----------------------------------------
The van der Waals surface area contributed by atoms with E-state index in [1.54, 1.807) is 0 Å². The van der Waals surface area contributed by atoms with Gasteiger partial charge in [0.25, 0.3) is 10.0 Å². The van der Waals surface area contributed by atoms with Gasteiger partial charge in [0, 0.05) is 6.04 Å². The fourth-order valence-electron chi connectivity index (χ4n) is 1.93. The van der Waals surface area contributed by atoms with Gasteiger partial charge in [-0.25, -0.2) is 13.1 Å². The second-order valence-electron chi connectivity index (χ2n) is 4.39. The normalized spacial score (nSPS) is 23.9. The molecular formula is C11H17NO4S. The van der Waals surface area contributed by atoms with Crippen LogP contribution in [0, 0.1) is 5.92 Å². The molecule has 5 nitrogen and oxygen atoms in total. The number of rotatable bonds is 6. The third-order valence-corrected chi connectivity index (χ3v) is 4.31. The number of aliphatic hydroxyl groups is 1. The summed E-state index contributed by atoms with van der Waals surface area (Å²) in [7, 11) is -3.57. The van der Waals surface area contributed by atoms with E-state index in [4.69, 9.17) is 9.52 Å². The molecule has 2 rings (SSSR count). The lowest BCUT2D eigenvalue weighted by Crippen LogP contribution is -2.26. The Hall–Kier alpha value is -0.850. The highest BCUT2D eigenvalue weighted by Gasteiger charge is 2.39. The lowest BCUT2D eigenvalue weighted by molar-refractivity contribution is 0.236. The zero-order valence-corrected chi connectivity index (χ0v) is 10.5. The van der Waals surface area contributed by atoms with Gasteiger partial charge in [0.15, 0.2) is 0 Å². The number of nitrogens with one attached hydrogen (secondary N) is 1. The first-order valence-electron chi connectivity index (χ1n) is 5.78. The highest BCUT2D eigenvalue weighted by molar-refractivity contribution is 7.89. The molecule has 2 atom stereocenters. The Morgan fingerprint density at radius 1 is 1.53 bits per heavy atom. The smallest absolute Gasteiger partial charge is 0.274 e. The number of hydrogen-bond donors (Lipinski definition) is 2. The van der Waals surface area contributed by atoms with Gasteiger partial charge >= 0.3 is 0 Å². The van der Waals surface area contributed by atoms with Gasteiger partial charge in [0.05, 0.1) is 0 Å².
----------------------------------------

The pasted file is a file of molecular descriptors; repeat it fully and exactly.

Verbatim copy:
The van der Waals surface area contributed by atoms with E-state index in [1.54, 1.807) is 0 Å². The van der Waals surface area contributed by atoms with Gasteiger partial charge in [0.25, 0.3) is 10.0 Å². The van der Waals surface area contributed by atoms with Gasteiger partial charge in [0, 0.05) is 6.04 Å². The fourth-order valence-electron chi connectivity index (χ4n) is 1.93. The van der Waals surface area contributed by atoms with Gasteiger partial charge in [-0.25, -0.2) is 13.1 Å². The second-order valence-electron chi connectivity index (χ2n) is 4.39. The normalized spacial score (nSPS) is 23.9. The molecular formula is C11H17NO4S. The van der Waals surface area contributed by atoms with Crippen LogP contribution in [0, 0.1) is 5.92 Å². The molecule has 5 nitrogen and oxygen atoms in total. The number of rotatable bonds is 6. The third-order valence-corrected chi connectivity index (χ3v) is 4.31. The number of aliphatic hydroxyl groups is 1. The summed E-state index contributed by atoms with van der Waals surface area (Å²) in [7, 11) is -3.57. The van der Waals surface area contributed by atoms with E-state index in [4.69, 9.17) is 9.52 Å². The molecule has 2 rings (SSSR count). The lowest BCUT2D eigenvalue weighted by Crippen LogP contribution is -2.26. The Hall–Kier alpha value is -0.850. The highest BCUT2D eigenvalue weighted by Gasteiger charge is 2.39. The lowest BCUT2D eigenvalue weighted by molar-refractivity contribution is 0.236. The zero-order valence-corrected chi connectivity index (χ0v) is 10.5. The van der Waals surface area contributed by atoms with Gasteiger partial charge in [0.15, 0.2) is 0 Å². The number of nitrogens with one attached hydrogen (secondary N) is 1. The first-order valence-electron chi connectivity index (χ1n) is 5.78. The highest BCUT2D eigenvalue weighted by molar-refractivity contribution is 7.89. The molecule has 2 atom stereocenters. The Morgan fingerprint density at radius 1 is 1.53 bits per heavy atom. The smallest absolute Gasteiger partial charge is 0.274 e. The number of hydrogen-bond donors (Lipinski definition) is 2. The van der Waals surface area contributed by atoms with Gasteiger partial charge >= 0.3 is 0 Å². The van der Waals surface area contributed by atoms with Gasteiger partial charge in [0.05, 0.1) is 0 Å².